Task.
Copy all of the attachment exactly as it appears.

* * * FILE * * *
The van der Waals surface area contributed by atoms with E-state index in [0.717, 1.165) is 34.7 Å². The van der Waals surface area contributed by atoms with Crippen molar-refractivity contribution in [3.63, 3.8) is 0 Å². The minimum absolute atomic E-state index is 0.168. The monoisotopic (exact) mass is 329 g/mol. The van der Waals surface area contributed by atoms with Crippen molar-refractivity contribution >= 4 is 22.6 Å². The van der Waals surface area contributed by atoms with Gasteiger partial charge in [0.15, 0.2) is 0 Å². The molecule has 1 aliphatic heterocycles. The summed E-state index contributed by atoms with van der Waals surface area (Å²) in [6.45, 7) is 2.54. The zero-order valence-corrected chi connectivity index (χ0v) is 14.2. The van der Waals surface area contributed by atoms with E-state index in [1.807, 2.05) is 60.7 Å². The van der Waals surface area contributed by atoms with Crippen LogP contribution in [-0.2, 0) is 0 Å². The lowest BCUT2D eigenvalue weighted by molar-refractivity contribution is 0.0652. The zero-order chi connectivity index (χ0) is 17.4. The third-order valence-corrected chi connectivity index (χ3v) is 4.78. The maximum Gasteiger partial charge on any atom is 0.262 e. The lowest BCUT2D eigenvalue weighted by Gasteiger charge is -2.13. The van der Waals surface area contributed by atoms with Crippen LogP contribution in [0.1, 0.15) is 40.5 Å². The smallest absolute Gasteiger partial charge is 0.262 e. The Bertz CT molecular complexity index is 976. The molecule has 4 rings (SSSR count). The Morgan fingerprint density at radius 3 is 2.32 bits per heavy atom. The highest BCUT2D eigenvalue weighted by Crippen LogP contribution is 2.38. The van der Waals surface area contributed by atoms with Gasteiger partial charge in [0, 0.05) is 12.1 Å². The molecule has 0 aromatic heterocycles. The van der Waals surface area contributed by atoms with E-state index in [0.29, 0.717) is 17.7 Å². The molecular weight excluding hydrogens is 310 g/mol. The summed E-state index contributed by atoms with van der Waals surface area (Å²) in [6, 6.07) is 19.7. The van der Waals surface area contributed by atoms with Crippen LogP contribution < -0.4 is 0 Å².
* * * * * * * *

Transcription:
The van der Waals surface area contributed by atoms with E-state index in [0.717, 1.165) is 34.7 Å². The van der Waals surface area contributed by atoms with Crippen molar-refractivity contribution in [3.63, 3.8) is 0 Å². The minimum absolute atomic E-state index is 0.168. The monoisotopic (exact) mass is 329 g/mol. The van der Waals surface area contributed by atoms with Crippen molar-refractivity contribution >= 4 is 22.6 Å². The van der Waals surface area contributed by atoms with Gasteiger partial charge in [0.15, 0.2) is 0 Å². The molecule has 1 aliphatic heterocycles. The summed E-state index contributed by atoms with van der Waals surface area (Å²) in [6.45, 7) is 2.54. The zero-order valence-corrected chi connectivity index (χ0v) is 14.2. The van der Waals surface area contributed by atoms with E-state index in [1.807, 2.05) is 60.7 Å². The van der Waals surface area contributed by atoms with Crippen LogP contribution in [-0.2, 0) is 0 Å². The lowest BCUT2D eigenvalue weighted by molar-refractivity contribution is 0.0652. The zero-order chi connectivity index (χ0) is 17.4. The third-order valence-corrected chi connectivity index (χ3v) is 4.78. The maximum Gasteiger partial charge on any atom is 0.262 e. The lowest BCUT2D eigenvalue weighted by Gasteiger charge is -2.13. The van der Waals surface area contributed by atoms with Crippen LogP contribution in [0.1, 0.15) is 40.5 Å². The smallest absolute Gasteiger partial charge is 0.262 e. The Bertz CT molecular complexity index is 976. The molecule has 4 rings (SSSR count). The Morgan fingerprint density at radius 3 is 2.32 bits per heavy atom. The highest BCUT2D eigenvalue weighted by Crippen LogP contribution is 2.38. The van der Waals surface area contributed by atoms with Gasteiger partial charge in [0, 0.05) is 12.1 Å². The molecule has 0 aromatic heterocycles. The van der Waals surface area contributed by atoms with E-state index in [0.29, 0.717) is 17.7 Å². The molecular weight excluding hydrogens is 310 g/mol. The summed E-state index contributed by atoms with van der Waals surface area (Å²) in [6, 6.07) is 19.7. The van der Waals surface area contributed by atoms with Crippen LogP contribution < -0.4 is 0 Å².